A crowd of school children waving French and American flags welcomed a procession of World War II veterans escorted by soldiers.
This town, La Cambe, is just 10 miles inland from Omaha Beach, one of the June 6, 1944, D-Day landing sites. As part of the commemorative events, locals unveiled a new plaque honoring veterans, one of many events slated this week to commemorate the 70th anniversary of mostly American, British and Canadian Allies invading Normandy to liberate France from Nazi Germany. The operation turned the tide of the war, but at the cost of thousands of lives.
Throughout the region, there are posters of young people saying, "We are all 70."
The entire coastal region has been preparing for months for the arrival of world leaders, veterans, tourists and war buffs. They're coming to pay tribute to the soldiers who fought and gave their lives. Seven decades after the Allies landed, this is likely the last major commemoration for many who lived D-Day, now that the youngest survivors are entering their 90s.
"The years have gone by. Some of us are luckier than others," said 89-year-old British veteran Les Dobinson, who came to honor his fallen comrades.
No one else from Dobinson's flight-training group survived. "I'm the last one," he said.
He was taken out of his flying squad before the invasion due to a vision defect. The roommate who took his place in the operation was killed. Dobinson plans to say a final goodbye to his friend, who is buried here.
"We'll share a Jack Daniels, because the last time I saw him when I was in sick bay, he brought me a drink," Dobinson said. "So I'm going back there for the last time just to pour a bit on his grave, and I'll have the rest."
American veteran James Kunkle flew planes, but he says the true heroes of D-day were the ground troops. For Kunkle, this week is more than just a remembrance; it's a reunion. He's staying with the family of the Frenchman who, despite a language barrier, he befriended during his service 70 years ago.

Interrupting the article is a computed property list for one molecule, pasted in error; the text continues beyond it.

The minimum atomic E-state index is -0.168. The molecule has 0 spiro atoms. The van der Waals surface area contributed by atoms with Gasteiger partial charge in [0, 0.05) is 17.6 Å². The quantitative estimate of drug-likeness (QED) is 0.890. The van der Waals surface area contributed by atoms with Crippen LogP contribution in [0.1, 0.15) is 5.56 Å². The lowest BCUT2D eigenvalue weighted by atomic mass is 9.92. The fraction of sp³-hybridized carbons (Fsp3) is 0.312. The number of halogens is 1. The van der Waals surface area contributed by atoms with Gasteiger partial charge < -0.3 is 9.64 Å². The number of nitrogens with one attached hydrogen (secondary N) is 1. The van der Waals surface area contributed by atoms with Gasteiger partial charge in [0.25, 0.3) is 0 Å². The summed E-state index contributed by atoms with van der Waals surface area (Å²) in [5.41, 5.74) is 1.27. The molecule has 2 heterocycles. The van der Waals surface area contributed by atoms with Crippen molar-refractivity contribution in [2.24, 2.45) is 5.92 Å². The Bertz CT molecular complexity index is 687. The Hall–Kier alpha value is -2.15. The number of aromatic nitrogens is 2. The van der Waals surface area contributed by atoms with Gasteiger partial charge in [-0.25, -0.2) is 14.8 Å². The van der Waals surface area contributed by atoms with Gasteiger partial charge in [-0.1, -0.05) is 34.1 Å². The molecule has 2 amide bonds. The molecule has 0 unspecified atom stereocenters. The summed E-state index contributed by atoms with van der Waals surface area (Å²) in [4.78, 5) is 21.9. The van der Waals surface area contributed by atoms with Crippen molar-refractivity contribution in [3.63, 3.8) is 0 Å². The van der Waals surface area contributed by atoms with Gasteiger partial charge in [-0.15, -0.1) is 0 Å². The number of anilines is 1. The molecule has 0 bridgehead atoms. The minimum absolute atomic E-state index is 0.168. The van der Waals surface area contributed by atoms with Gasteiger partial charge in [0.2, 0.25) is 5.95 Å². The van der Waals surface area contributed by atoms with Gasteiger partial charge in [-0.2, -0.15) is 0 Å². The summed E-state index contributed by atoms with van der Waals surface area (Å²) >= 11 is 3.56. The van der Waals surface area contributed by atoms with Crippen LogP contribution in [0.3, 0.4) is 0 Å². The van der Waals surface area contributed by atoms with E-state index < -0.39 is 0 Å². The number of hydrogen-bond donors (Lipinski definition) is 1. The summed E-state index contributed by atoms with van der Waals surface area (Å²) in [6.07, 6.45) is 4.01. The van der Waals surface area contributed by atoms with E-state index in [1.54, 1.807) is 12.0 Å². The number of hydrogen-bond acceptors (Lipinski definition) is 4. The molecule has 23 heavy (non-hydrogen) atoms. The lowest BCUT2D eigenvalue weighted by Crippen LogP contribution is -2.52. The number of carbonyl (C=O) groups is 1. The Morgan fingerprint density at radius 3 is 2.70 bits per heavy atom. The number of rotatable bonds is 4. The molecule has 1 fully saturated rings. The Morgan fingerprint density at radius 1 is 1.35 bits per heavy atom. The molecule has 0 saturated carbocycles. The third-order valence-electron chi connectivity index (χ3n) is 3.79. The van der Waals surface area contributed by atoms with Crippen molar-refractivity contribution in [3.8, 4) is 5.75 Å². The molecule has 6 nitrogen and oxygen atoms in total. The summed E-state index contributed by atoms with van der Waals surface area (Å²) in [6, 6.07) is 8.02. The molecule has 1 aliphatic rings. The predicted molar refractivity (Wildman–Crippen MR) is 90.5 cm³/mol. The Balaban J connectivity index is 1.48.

"I didn't speak French and he didn't speak English, so I just called him Monsieur Papa," Kunkle recalled.
After losing touch for more than 60 years, Kunkle found the family again in 2009 with the help of a photograph he took before leaving France.
"The reception I've had from the French people has just been magnificent," Kunkle said. "They've shown tremendous appreciation for what we did, so we owe them something too."
Kunkle's friend is no longer alive, but his great-grandson Dominique Legrand recalls growing up hearing tales about Kunkle from his grandmother, who met Kunkle when she was just 14 years old.
Legrand says he is proud of Kunkle, and that he is part of the family, like a grandfather. Legrand's 12-year-old son Paul now learns first-hand about the legacy of the men and women of D-Day.
"It's great with the veterans," Paul said. "And knowing the history is moving."
On Friday, the official anniversary, the landing beaches will host President Obama, Queen Elizabeth II and Russian President Vladimir Putin, who will memorialize the soldiers who fought and died during the battle of Normandy.
"America was in its finest hour, in my opinion," Kunkle said.